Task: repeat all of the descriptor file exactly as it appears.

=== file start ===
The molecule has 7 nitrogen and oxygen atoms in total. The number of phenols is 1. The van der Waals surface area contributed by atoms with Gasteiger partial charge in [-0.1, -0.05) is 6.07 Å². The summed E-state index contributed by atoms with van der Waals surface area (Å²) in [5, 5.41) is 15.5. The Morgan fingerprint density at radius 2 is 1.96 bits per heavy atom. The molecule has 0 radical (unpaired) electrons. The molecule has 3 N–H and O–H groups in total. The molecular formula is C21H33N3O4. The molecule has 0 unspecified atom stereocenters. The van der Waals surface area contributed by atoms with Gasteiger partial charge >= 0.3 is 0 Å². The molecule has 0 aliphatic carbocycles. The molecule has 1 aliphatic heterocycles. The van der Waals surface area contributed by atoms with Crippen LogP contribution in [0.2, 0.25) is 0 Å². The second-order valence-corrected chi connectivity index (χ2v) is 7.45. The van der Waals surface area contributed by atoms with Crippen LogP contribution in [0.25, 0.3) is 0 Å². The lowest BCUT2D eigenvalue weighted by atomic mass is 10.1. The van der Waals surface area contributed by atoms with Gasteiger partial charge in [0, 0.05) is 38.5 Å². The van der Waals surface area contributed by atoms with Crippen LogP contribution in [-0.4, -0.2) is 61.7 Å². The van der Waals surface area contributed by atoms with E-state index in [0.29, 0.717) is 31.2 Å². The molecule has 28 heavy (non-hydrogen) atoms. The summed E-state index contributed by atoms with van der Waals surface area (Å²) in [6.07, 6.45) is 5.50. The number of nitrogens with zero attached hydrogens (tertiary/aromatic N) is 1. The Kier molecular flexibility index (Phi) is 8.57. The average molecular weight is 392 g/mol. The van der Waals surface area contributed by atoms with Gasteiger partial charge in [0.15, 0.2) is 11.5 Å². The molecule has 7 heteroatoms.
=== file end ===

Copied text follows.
The molecule has 7 nitrogen and oxygen atoms in total. The number of phenols is 1. The van der Waals surface area contributed by atoms with Gasteiger partial charge in [-0.1, -0.05) is 6.07 Å². The summed E-state index contributed by atoms with van der Waals surface area (Å²) in [5, 5.41) is 15.5. The Morgan fingerprint density at radius 2 is 1.96 bits per heavy atom. The molecule has 0 radical (unpaired) electrons. The molecule has 3 N–H and O–H groups in total. The molecular formula is C21H33N3O4. The molecule has 0 unspecified atom stereocenters. The van der Waals surface area contributed by atoms with Gasteiger partial charge >= 0.3 is 0 Å². The molecule has 0 aliphatic carbocycles. The molecule has 1 aliphatic heterocycles. The van der Waals surface area contributed by atoms with Crippen LogP contribution in [0.2, 0.25) is 0 Å². The second-order valence-corrected chi connectivity index (χ2v) is 7.45. The van der Waals surface area contributed by atoms with Crippen LogP contribution in [0.25, 0.3) is 0 Å². The lowest BCUT2D eigenvalue weighted by atomic mass is 10.1. The van der Waals surface area contributed by atoms with Gasteiger partial charge in [0, 0.05) is 38.5 Å². The van der Waals surface area contributed by atoms with Crippen LogP contribution in [-0.4, -0.2) is 61.7 Å². The van der Waals surface area contributed by atoms with E-state index in [0.29, 0.717) is 31.2 Å². The molecule has 28 heavy (non-hydrogen) atoms. The summed E-state index contributed by atoms with van der Waals surface area (Å²) in [6.07, 6.45) is 5.50. The number of nitrogens with zero attached hydrogens (tertiary/aromatic N) is 1. The Kier molecular flexibility index (Phi) is 8.57. The average molecular weight is 392 g/mol. The van der Waals surface area contributed by atoms with Gasteiger partial charge in [0.15, 0.2) is 11.5 Å². The molecule has 7 heteroatoms.